LORD TOMLIN.— I have had the advantage of considering the opinion which has been prepared and is about to be read by my noble and learned friend, Lord Russell of Killowen. In the conclusion of that opinion and in the reasoning on which it is based, I concur in all respects. It is therefore unnecessary for me to do more than state shortly the main reasons why I think, as I do, that the Courts below have erred.
I may note here that the attention of the Courts below was not directed to the fact that Mrs Elliot was domiciled in Scotland, and that her will falls to be construed by Scots law. This oversight, however, raises no difficulty. Your Lordships' House, as the ultimate appellate tribunal both of England and of Scotland, does not require proof of the law of either country, whether the case under consideration be an English case in which a question of Scots law arises, or a case from Scotland in which a question of English law arises—see Cooper v. Cooper  P 99.
The first question raised by the will under consideration is one of construction. The critical words are found in the two phrases:
"In the event of such child of mine leaving any issue him or her surviving,"
and "in the event of such child of mine not leaving any issue him or her surviving."
I cannot think tha t, upon the true construction of these words, a posthumous child of a child of the testatrix is issue left by the parent him surviving. The expression "leaving any issue him or her surviving" is not in its ordinary and natural meaning appropriate to include a posthumous child, and there is nothing, in my opinion, in the context to justify extending the meaning. On the one hand, it is no answer to say that the testatrix intended to cover every contingency, because upon either construction every contingency is covered. Nor is it permissible to adapt the meaning to give effect to what it may be thought would have been the wish of the testatrix if her attention had been called to the possibility of that happening which in fact happened. On the other hand, the period of distribution is the date of the death of the parent of the posthumous child. The parent or the brothers of the parent are, according to the event, the donee or donees under the appointment. The posthumous child is not a donee nor even an object of the power. There is nothing in the language of the will to suggest or justify the holding up of the distribution to meet the contingency of the birth of a posthumous child, who, when born, will not be and cannot be a donee under the appointment.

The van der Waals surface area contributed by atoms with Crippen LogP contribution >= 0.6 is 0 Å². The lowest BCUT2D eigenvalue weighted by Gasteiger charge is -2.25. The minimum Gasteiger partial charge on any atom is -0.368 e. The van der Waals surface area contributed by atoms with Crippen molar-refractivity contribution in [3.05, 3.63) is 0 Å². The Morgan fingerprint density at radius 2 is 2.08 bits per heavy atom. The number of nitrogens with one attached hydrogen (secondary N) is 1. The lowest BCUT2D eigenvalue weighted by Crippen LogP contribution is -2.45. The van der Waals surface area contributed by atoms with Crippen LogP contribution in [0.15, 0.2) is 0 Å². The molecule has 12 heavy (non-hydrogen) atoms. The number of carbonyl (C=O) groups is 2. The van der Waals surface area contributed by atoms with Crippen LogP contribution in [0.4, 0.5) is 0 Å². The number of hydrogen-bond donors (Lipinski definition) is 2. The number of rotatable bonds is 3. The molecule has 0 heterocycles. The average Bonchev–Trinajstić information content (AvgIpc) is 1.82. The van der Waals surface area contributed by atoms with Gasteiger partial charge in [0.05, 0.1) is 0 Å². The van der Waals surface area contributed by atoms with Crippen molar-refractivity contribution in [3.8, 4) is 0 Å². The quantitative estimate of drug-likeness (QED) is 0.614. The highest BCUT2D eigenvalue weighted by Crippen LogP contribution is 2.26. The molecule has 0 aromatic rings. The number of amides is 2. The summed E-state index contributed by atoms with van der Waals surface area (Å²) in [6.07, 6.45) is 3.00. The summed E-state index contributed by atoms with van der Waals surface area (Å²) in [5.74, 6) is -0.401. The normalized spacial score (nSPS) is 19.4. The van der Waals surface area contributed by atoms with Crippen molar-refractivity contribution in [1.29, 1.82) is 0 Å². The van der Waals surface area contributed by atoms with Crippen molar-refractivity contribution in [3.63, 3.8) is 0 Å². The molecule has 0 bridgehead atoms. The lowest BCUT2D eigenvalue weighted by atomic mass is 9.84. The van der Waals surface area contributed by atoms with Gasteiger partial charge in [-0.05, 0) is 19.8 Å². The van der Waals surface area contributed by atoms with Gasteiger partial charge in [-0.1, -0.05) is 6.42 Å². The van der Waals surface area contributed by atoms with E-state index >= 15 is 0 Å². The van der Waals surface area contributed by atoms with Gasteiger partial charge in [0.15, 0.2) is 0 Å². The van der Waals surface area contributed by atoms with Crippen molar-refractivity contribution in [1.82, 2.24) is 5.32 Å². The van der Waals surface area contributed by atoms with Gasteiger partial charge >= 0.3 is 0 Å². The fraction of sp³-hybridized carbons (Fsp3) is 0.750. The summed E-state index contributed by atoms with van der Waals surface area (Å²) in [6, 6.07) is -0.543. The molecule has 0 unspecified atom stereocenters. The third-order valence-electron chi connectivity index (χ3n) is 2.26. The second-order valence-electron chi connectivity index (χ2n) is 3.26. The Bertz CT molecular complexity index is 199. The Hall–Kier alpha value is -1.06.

It remains therefore to consider whether there can be applied to this case the doctrine based upon the maxim "fœtus in utero habetur pro jam nato ubi agitur de ejus commodo."
So far as the English law is concerned the doctrine in question was explained in your Lordships' House in Villar v. Gilbey . If the decision in Burns's Trustees v. Burns is to be accepted as good law, the doctrine is not recognised in Scotland. Having regard to the view which I take as to the limits of the doctrine, it is not necessary for the purposes of this case expressly to deal with the decision in Burns's Trustees v. Burns, but I desire to say that, as at present advised, it seems to me to be in conflict with the statements of writers of authority (e.g., see Lord M'Laren's work on Wills and Succession, (3rd ed. (1894), vol. i, p. 696), and to be unsupported by any earlier decision.